Breaking Dawn: setting the stage

“Dawn Breaks”, the collaboration between Rhii and Jung, began at the Queens Museum in 2015, and has since evolved through presentations at the Gwangju Biennale (2016) and at the Art Sonje Center in Seoul (2017). The piece is an ongoing series of sculptural works that function as storytelling devices. Combining sculpture, performance and narrative, the installation at The Showroom includes existing pieces from previous iterations of the project combined with newly produced works that have been created onsite. These use materials such as wood, metal, mirrors, and an array of leftover objects found in the local area and repurposed for the project.

Further extending the collaborative nature of the work, Rhii and Jung invited a group of local participants to a series of workshops that took place in the gallery in the lead up to the exhibition. The participants each brought an object to the workshop, which they used as catalysts for telling stories from personal memories.

Performance at Dawn Breaks, The Showroom, London, 2017. Image: Dan Weill Photography, courtesy of The Showroom

“Dawn Breaks”, 2017, performance at The Showroom, London. Photo: Dan Weill Photography. Image courtesy The Showroom.

In response to these stories, the artists adapted the installation and sculptural machinery for the participants to use, creating a moveable theatre set in which performances repeat and evolve throughout the duration of the exhibition. These mobile theatres are variously titled ‘Film makers’, ‘Story Bus’, ‘Fog Machine’, ‘Blinkers’, ‘Metalphoric Theatre’, ‘Orchestra’, ‘Lecture Machine’, and function paradoxically as unfixed narrative anchors within the exhibition space. Both the use of local materials and community-based participants emphasise the sense of belonging and site specificity created through Rhii and Jung’s sculptural apparatuses.

Performance and participation

At The Showroom, the exhibition space appears as an active site of production, more like a film set than an art gallery. The so-called ‘Tech Station’ places various tools – a craft knife, duct tape, a spanner, wire, pliers – resolutely on view, both a form of functioning still life and objects available to those working on their performances within the space. With electrical wires coalescing around the interior walls, assorted mechanical objects clicking and whirring, a small video screen playing an internal closed circuit loop back to itself, artists’ notes taped to sculptures, “Dawn Breaks” is permanently unfinished. Like an artist’s studio, it evokes a sense of potentiality, a state of becoming to be constantly reformed and re-imagined by the participants.

Installation view, Jewyo Rhii, "The Day 3, Walls and Barbed," Amanda Wilkinson Gallery, 2018. Image courtesy Amanda Wilkinson Gallery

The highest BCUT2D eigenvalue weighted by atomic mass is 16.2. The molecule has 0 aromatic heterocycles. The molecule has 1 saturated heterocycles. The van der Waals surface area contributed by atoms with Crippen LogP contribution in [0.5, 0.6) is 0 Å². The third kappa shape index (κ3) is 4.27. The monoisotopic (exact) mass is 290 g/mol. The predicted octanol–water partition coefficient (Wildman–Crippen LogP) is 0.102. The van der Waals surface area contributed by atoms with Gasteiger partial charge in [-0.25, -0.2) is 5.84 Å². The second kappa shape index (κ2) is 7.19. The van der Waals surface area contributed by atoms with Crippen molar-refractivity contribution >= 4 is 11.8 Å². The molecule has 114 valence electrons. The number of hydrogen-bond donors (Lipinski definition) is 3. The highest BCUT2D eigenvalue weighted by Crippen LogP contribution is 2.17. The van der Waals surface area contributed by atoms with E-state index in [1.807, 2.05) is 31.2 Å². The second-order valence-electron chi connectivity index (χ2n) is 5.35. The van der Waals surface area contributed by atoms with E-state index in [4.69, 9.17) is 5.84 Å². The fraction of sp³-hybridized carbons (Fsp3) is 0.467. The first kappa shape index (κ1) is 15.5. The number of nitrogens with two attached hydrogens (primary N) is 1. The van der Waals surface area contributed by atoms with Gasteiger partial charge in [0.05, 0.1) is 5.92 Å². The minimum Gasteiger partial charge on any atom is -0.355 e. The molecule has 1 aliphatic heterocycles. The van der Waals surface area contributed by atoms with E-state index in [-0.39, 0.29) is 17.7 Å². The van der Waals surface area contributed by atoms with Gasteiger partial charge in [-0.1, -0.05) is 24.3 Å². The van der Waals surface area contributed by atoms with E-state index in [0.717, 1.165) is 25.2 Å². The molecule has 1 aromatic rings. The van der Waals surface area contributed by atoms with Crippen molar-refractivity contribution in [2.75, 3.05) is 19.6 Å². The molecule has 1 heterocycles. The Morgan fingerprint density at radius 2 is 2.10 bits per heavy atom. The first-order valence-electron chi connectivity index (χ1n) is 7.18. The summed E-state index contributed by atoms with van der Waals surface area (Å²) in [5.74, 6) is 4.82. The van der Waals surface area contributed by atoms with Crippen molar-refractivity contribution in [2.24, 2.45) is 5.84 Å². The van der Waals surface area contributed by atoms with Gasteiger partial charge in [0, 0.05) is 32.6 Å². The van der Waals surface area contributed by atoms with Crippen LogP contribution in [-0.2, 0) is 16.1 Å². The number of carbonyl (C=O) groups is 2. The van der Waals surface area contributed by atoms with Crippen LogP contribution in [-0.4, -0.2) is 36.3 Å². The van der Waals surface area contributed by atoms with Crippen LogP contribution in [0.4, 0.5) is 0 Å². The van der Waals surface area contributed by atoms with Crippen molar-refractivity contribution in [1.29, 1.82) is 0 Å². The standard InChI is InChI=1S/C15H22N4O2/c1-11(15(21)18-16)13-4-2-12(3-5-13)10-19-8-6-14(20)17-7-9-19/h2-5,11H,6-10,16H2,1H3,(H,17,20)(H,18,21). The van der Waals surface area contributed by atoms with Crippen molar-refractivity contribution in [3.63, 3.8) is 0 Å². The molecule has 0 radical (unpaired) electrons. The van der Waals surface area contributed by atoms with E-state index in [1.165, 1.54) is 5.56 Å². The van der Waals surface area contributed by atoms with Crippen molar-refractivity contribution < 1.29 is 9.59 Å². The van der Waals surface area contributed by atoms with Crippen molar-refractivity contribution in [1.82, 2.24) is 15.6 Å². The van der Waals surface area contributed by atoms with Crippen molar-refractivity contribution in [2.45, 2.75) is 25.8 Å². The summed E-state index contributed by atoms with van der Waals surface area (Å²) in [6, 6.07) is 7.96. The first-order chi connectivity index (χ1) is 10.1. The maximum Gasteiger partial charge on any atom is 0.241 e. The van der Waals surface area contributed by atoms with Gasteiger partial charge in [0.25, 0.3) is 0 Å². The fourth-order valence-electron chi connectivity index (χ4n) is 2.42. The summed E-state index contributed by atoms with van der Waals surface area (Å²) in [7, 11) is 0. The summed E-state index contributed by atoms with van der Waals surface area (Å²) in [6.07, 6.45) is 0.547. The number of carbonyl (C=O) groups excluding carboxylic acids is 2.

Jewyo Rhii, “The Day 3, Walls and Barbed”, 2018, installation view at Amanda Wilkinson Gallery. Image courtesy Amanda Wilkinson Gallery.

The artist and the writer: a collaboration

Jewyo Rhii’s exhibition at Amanda Wilkinson Gallery, “The Day 3, Walls and Barbed” has evolved from a collaboration between artist and writer, studio and institution. In 2010, Rhii initiated a project entitled “Night Studio”, in which she opened her house/studio space in Seoul to visitors, and adapted its interior to facilitate a performative and reciprocal relationship between public and private. The resulting sculpture and objects became compositional elements in her solo exhibition “Walls to Talk to” at the Van Abbemuseum in Eindhoven in 2013. Rhii then invited the writer Irene Veenstra to respond to the exhibition, who in turn produced a book about the show, written in the form of the journal.

Installation view, Jewyo Rhii, "The Day 3, Walls and Barbed", Amanda Wilksinson Gallery, London, 2018. Image courtesy the gallery

Jewyo Rhii, “The Day 3, Walls and Barbed”, 2018, installation view at Amanda Wilkinson Gallery, London. Image courtesy Amanda Wilkinson Gallery.

Of her personal and bodily experience of the exhibition, and how this evolved into the diaristic project, Veenstra said:

I wanted to describe the direct effect of her work and its presentation on my vision, my thoughts and my body and put into words my thoughts while watching, my vision while thinking and my experience while walking.

Jewyo Rhii, 'DRAWING TABLE -outside the comfort zone, day 3-', 2016. Aluminium, stainless steel, spray paint, fabric and paper, 290 x 220x 90 cm. Image courtesy the artist and Amanda Wilkinson Gallery